Your browser does not support JavaScript!

WhatsApp in Hot Waters by EU Privacy Watchdogs (February 2022 Updated)

Facebook’s plans to utilize WhatsApp as a means to acquire user data will have a lot of problems in the EU.

EU’s privacy watchdogs, headed by Isabelle Falque-Pierrotin, recently stated that Facebook will have to face “additional action” over its usage of WhatsApp to acquire user data for its own purposes. She also stated that even though all services have not been merged into its own by Facebook, there is still some that occurs on a daily basis.

Facebook previously halted its policy shit after being warned by EU privacy regulators about its concerns regarding the sharing of WhatsApp data for uses that were not stated in the privacy policy and terms of service. Falque-Pierrotin has since stated that Facebook’s response to these concerns; however, need to be examined in detail.

Monetization on Whatsapp

Since Facebook bought WhatsApp back in 2014, it has come up with different strategies to monetize the platform. It was not until 28 EU privacy commissioners, also referred to as the 29 working party demanded that Facebook further explain its plans, so they can fully understand what is going on in the first place.

The social media giant responded by stating that any and all steps taken, comply with the law, and their service is fully explained in WhatsApp’s privacy policy.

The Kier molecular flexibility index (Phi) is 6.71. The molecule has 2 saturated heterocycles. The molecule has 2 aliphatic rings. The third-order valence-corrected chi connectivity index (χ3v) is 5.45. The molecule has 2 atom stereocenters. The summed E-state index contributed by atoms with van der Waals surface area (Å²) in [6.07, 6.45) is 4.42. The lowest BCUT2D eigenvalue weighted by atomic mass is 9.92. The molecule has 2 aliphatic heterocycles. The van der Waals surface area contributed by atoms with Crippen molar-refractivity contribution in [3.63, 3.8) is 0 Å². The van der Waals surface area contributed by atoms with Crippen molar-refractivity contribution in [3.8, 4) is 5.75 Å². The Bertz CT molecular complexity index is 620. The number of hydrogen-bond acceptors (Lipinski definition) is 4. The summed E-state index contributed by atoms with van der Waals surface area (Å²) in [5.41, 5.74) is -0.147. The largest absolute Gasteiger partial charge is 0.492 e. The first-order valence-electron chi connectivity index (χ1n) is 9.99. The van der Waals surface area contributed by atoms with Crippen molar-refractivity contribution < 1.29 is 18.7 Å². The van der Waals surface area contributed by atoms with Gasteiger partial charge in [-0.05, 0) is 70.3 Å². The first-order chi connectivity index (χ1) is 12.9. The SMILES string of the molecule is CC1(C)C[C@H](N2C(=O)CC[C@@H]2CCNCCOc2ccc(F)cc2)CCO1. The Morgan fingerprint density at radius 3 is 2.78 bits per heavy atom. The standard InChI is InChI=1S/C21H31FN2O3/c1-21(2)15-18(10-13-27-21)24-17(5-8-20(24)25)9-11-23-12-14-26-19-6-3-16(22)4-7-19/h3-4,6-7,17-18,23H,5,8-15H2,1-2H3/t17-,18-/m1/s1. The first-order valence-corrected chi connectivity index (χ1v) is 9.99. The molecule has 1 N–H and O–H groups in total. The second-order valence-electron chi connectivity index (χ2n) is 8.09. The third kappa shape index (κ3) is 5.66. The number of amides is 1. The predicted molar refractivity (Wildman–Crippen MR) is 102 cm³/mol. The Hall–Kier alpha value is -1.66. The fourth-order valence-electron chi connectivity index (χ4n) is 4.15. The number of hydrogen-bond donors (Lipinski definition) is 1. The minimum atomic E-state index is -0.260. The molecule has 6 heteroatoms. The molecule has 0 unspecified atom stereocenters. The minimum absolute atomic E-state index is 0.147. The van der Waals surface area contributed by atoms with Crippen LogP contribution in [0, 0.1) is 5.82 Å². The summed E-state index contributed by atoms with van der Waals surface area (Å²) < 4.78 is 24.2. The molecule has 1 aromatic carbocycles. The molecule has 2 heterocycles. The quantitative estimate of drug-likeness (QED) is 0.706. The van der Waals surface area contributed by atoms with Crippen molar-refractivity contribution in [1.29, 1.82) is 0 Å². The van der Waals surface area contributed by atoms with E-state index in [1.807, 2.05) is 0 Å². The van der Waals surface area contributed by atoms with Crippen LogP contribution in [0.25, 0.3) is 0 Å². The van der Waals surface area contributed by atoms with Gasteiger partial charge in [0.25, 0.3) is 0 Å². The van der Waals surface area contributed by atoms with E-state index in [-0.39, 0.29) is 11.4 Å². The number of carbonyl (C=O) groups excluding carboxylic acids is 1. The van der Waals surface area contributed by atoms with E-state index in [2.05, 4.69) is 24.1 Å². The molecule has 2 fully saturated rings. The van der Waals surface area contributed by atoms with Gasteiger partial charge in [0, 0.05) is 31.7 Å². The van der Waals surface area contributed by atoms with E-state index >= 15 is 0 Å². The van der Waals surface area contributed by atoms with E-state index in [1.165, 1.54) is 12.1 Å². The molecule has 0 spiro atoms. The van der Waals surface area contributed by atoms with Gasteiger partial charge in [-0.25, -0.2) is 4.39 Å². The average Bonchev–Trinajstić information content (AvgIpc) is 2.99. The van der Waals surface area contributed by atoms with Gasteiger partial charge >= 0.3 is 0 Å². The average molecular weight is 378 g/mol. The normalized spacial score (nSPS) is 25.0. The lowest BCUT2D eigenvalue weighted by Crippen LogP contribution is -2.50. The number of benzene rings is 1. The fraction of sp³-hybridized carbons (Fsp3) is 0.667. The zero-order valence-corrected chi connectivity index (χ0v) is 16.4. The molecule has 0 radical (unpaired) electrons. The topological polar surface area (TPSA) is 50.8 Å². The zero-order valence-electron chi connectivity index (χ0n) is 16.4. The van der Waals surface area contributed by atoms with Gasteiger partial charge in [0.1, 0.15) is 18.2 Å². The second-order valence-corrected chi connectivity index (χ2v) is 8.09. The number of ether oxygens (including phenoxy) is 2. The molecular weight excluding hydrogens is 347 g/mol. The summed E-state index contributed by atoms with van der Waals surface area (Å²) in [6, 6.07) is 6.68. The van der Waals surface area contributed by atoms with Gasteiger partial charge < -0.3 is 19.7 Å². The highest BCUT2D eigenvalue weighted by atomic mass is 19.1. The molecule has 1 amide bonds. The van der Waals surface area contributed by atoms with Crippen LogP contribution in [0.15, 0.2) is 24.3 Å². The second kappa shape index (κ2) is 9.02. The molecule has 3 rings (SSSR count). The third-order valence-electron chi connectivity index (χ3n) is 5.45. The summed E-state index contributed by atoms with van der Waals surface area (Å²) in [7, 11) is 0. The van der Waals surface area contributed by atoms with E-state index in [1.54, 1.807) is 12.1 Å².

Seeing how regulators fear for users, as Facebook has the ability to allow advertisers to directly approach WhatsApp users, it does not come as a surprise that EU privacy watchdogs do not want to take any chances whatsoever. Also, once EU watchdogs will gain greater fining power by 2018, Facebook along with many US internet-based companies won’t necessarily get away as easily as they do now.

Facebook’s Plan for Whatsapp Monetization Dead?

For now, Falque-Pierrotin is confident that patience will go a long way, even though the argument about Facebook’s plans for WhatsApp in terms of monetization is dead. She believes that the social media giant along with various others should take EU privacy laws seriously, but that will be difficult since such companies tend to fight back, as their survival may very well depend on it.

Shahek Raza
Shahek Raza
Articles: 384

Leave a Reply

Your email address will not be published. Required fields are marked *